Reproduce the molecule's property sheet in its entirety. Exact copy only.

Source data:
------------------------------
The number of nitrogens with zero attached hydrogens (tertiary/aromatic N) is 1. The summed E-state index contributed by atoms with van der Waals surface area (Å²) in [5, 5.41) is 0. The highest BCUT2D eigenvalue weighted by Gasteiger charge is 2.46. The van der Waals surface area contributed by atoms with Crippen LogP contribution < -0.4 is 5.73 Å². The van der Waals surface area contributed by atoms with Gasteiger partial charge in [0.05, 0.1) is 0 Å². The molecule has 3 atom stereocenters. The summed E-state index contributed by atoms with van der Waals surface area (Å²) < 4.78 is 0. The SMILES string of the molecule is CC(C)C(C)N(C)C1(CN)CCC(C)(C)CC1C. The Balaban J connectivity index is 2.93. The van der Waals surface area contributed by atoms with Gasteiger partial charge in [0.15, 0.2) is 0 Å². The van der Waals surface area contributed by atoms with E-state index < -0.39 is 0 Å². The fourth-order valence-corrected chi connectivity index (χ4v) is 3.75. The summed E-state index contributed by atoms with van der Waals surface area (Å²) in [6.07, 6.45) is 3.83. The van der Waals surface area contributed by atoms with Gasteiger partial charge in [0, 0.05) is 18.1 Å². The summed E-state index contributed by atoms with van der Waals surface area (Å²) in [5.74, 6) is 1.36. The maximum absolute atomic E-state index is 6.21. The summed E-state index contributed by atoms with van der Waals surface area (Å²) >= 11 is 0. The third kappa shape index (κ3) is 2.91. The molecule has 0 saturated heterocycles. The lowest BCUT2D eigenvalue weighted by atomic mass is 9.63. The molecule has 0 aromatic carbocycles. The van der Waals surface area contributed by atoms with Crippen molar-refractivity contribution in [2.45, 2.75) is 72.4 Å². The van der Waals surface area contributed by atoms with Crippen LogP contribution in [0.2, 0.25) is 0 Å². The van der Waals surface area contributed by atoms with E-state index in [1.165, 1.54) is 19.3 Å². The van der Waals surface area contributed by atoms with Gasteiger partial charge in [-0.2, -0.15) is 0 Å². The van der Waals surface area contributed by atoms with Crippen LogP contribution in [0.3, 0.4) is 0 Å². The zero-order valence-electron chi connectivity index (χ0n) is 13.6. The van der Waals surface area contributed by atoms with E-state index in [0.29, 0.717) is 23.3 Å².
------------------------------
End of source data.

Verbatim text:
The number of nitrogens with zero attached hydrogens (tertiary/aromatic N) is 1. The summed E-state index contributed by atoms with van der Waals surface area (Å²) in [5, 5.41) is 0. The highest BCUT2D eigenvalue weighted by Gasteiger charge is 2.46. The van der Waals surface area contributed by atoms with Crippen LogP contribution < -0.4 is 5.73 Å². The van der Waals surface area contributed by atoms with Gasteiger partial charge in [0.05, 0.1) is 0 Å². The molecule has 3 atom stereocenters. The summed E-state index contributed by atoms with van der Waals surface area (Å²) < 4.78 is 0. The SMILES string of the molecule is CC(C)C(C)N(C)C1(CN)CCC(C)(C)CC1C. The Balaban J connectivity index is 2.93. The van der Waals surface area contributed by atoms with Gasteiger partial charge in [0.15, 0.2) is 0 Å². The van der Waals surface area contributed by atoms with E-state index < -0.39 is 0 Å². The fourth-order valence-corrected chi connectivity index (χ4v) is 3.75. The summed E-state index contributed by atoms with van der Waals surface area (Å²) in [6.07, 6.45) is 3.83. The van der Waals surface area contributed by atoms with Gasteiger partial charge in [0, 0.05) is 18.1 Å². The summed E-state index contributed by atoms with van der Waals surface area (Å²) in [5.74, 6) is 1.36. The maximum absolute atomic E-state index is 6.21. The summed E-state index contributed by atoms with van der Waals surface area (Å²) >= 11 is 0. The third kappa shape index (κ3) is 2.91. The molecule has 0 saturated heterocycles. The lowest BCUT2D eigenvalue weighted by atomic mass is 9.63. The molecule has 0 aromatic carbocycles. The van der Waals surface area contributed by atoms with Crippen molar-refractivity contribution in [2.45, 2.75) is 72.4 Å². The van der Waals surface area contributed by atoms with Crippen LogP contribution in [0.2, 0.25) is 0 Å². The van der Waals surface area contributed by atoms with E-state index in [1.165, 1.54) is 19.3 Å². The van der Waals surface area contributed by atoms with Gasteiger partial charge in [-0.2, -0.15) is 0 Å². The van der Waals surface area contributed by atoms with Crippen LogP contribution in [0.3, 0.4) is 0 Å². The zero-order valence-electron chi connectivity index (χ0n) is 13.6. The van der Waals surface area contributed by atoms with E-state index in [0.29, 0.717) is 23.3 Å².